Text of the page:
How food entrepreneurs can strengthen responses to rising input costs

Food input costs are increasing in early 2022, which makes knowing the root causes, and how big businesses are reacting, helpful to food entrepreneurs to plan a successful response.

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Rising input costs are a challenge to food businesses. Maintaining the same price will hurt profit margins. However, increasing prices can make a product less competitive, resulting in potentially lower sales. This article summarizes projected price increases in grocery, why those costs are increasing and next steps food entrepreneurs can pursue.

Will grocery prices increase in 2022?

No one can predict with perfect certainty how prices will change in 2022. Experts, however, agree that grocery prices will increase this year. There is disagreement, though, on the magnitude of price increases. According to Bloomberg, the inflation rate was 7% in 2021, with expectations of inflation to stay near this high rate before reducing to 3% in the second half of 2022.

Grocery is a potentially different picture, according to the Food Institute’s outlook on inflation for 2022. RBC Capital Markets, for example, projects food inflation of 6-7%, with 7-8% for drink inflation, while KPMG predicts more significant price increases in their Consumer Pulse Survey Grocery Forecast 2022 report. In the survey of 1,000 U.S. consumers, respondents indicated they expect to pay 14% more on groceries in 2022 than in 2021. These respondents expected to pay 8% more at restaurants. The Wall Street Journal indicates, and lists, differs in their projected inflation rates, based on grocery category. All these increases are significant, however, compared to recent baseline inflation numbers near 2%.

Why are costs increasing?

Costs are increasing due to both supply and demand. According to the Food Institute, many consumers are still eating more from home, which increases demand for grocery products. At the same time, grocers face supply chain challenges in receiving enough product to sell. A new index from the Federal Reserve Bank of New York measures and projects how the supply chain is likely to change. Supply chain pressures are high, but expected to moderate over 2022.

Companies also face potentially higher operating costs related to shipping, labor and ingredients. The labor force is tighter as workers leave the workforce permanently or when sick with COVID-19. Some companies cite higher labor costs as a reason for raising prices. This is true in certain industries, like meat processing, where the Food Institute notes, for example, that Tyson Foods’s full labor cost will increase to $24 an hour. However, according to Bloomberg, real wages paid to workers overall is down 2.4% from December 2020 to December 2021.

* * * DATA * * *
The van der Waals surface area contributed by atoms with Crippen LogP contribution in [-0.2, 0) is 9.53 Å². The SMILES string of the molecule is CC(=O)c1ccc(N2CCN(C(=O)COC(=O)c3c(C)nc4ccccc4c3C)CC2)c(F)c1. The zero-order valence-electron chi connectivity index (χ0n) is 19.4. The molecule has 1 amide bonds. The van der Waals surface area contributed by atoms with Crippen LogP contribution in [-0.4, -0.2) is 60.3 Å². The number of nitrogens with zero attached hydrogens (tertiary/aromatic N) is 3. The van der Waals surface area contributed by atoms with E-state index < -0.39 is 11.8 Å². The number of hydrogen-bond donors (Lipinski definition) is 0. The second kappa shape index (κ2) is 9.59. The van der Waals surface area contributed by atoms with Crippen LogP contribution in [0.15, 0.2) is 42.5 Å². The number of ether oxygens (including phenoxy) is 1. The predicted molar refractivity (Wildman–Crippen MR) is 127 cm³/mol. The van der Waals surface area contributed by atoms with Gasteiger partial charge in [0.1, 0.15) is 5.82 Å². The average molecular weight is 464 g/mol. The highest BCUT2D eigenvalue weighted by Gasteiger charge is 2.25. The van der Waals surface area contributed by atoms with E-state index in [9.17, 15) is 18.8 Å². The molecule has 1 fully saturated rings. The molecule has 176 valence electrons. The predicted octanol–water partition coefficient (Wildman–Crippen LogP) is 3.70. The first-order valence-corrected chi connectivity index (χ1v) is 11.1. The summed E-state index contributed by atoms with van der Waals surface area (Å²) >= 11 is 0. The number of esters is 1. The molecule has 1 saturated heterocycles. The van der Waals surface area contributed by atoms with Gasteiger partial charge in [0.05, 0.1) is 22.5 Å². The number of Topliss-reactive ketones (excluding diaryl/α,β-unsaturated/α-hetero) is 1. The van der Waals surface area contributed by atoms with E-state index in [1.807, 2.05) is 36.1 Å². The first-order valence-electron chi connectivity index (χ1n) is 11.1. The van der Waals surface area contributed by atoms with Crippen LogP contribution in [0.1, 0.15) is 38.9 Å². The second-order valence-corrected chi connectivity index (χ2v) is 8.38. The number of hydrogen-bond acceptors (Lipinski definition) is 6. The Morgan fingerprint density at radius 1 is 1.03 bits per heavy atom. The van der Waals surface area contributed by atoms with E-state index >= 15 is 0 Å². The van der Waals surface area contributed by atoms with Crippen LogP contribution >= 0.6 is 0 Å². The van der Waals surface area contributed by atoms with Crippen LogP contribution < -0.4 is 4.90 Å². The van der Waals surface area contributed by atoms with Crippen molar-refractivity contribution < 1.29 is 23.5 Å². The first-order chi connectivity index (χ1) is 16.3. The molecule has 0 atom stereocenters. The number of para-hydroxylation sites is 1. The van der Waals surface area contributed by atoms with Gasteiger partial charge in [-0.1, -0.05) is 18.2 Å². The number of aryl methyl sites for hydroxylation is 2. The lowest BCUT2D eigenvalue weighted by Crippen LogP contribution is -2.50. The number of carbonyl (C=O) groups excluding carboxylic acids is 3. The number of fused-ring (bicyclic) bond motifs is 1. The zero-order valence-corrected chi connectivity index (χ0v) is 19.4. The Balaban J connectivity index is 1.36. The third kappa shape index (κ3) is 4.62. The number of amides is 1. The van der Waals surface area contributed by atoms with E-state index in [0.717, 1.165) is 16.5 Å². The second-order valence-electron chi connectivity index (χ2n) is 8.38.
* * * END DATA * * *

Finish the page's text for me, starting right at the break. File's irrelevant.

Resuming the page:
How can food entrepreneurs react?

One guide is to examine the actions of large food processing companies, as summarized by the Food Institute in their 2022 outlook on inflation. General Mills, for example, will raise prices 20% for certain brands. Mondelez International expects cost increases of 6% to cue price increases of 7% in 2022. Increasing prices is certainly an option for small food businesses; however, this route is highly contingent on the competitive pressures within a specific grocery category. How a business manages a price increase matters too, as noted by Forbes Business Council member, Ryan Weissmueller, in the article, “How Small Businesses Can Win During Supply Chain Disruption: Pricing.” Delayed or staggered price changes may make sense depending on the customer and competitors.

Price increases may cause some consumers to trade down and purchase cheaper versions, like private label. A food business can instead decide to decrease the packaging size to cut costs, while maintaining the price. Businesses can also decrease the fill or mix of certain, more expensive ingredients within a product. Any changes made to net weight or ingredient mix, however, must be reflected on the product label.  

Michigan State University Extension Product Center

A product’s price has large impacts on consumer expectations and overall sales. Consider working with Michigan State University (MSU) Extension’s Product Center to examine costs, pricing structure and value communication for your food product. The MSU Product Center is an organization that brings together on-campus expertise in the sectors of food, agriculture, and natural resources to help entrepreneurs define and launch innovative products. Field-based innovation counselors advise entrepreneurs on business planning, regulatory requirements, and product development needs. To access business development assistance, select the request counseling tab on the MSU Product Center website or call 517-432-4608.

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